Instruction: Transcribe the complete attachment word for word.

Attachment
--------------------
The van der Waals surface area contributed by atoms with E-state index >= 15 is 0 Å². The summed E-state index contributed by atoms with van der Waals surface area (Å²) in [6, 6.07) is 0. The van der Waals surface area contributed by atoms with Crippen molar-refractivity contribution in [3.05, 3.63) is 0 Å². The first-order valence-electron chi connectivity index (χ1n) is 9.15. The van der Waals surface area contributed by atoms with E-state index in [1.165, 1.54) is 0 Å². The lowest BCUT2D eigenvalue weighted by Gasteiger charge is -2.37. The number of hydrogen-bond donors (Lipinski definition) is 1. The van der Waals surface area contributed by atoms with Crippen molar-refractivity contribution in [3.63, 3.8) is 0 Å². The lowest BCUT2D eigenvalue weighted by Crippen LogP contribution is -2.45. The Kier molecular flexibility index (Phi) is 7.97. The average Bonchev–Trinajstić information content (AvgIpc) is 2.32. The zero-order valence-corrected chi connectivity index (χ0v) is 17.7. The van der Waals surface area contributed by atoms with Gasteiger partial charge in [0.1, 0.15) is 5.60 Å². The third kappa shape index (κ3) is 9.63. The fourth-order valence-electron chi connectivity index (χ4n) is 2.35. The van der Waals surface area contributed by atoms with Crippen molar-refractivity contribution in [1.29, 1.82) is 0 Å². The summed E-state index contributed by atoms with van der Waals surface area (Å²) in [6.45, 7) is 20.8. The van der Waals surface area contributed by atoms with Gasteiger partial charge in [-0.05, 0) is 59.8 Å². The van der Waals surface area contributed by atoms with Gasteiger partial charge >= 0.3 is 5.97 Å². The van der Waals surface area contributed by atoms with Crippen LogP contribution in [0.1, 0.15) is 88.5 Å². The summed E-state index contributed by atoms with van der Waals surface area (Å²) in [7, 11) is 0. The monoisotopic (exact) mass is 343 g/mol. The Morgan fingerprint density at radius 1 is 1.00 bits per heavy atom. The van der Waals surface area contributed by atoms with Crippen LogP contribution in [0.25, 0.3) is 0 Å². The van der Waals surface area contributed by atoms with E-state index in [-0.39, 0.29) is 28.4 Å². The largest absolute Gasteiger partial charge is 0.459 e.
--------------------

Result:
The van der Waals surface area contributed by atoms with E-state index >= 15 is 0 Å². The summed E-state index contributed by atoms with van der Waals surface area (Å²) in [6, 6.07) is 0. The van der Waals surface area contributed by atoms with Crippen molar-refractivity contribution in [3.05, 3.63) is 0 Å². The first-order valence-electron chi connectivity index (χ1n) is 9.15. The van der Waals surface area contributed by atoms with E-state index in [1.165, 1.54) is 0 Å². The lowest BCUT2D eigenvalue weighted by Gasteiger charge is -2.37. The number of hydrogen-bond donors (Lipinski definition) is 1. The van der Waals surface area contributed by atoms with Crippen molar-refractivity contribution in [3.63, 3.8) is 0 Å². The lowest BCUT2D eigenvalue weighted by Crippen LogP contribution is -2.45. The Kier molecular flexibility index (Phi) is 7.97. The average Bonchev–Trinajstić information content (AvgIpc) is 2.32. The zero-order valence-corrected chi connectivity index (χ0v) is 17.7. The van der Waals surface area contributed by atoms with Gasteiger partial charge in [0.1, 0.15) is 5.60 Å². The third kappa shape index (κ3) is 9.63. The fourth-order valence-electron chi connectivity index (χ4n) is 2.35. The van der Waals surface area contributed by atoms with Crippen molar-refractivity contribution in [1.29, 1.82) is 0 Å². The summed E-state index contributed by atoms with van der Waals surface area (Å²) in [6.45, 7) is 20.8. The van der Waals surface area contributed by atoms with Gasteiger partial charge in [-0.05, 0) is 59.8 Å². The van der Waals surface area contributed by atoms with Gasteiger partial charge >= 0.3 is 5.97 Å². The van der Waals surface area contributed by atoms with Crippen LogP contribution in [0.1, 0.15) is 88.5 Å². The summed E-state index contributed by atoms with van der Waals surface area (Å²) in [7, 11) is 0. The monoisotopic (exact) mass is 343 g/mol. The Morgan fingerprint density at radius 1 is 1.00 bits per heavy atom. The van der Waals surface area contributed by atoms with Crippen LogP contribution in [0.25, 0.3) is 0 Å². The van der Waals surface area contributed by atoms with E-state index in [-0.39, 0.29) is 28.4 Å². The largest absolute Gasteiger partial charge is 0.459 e.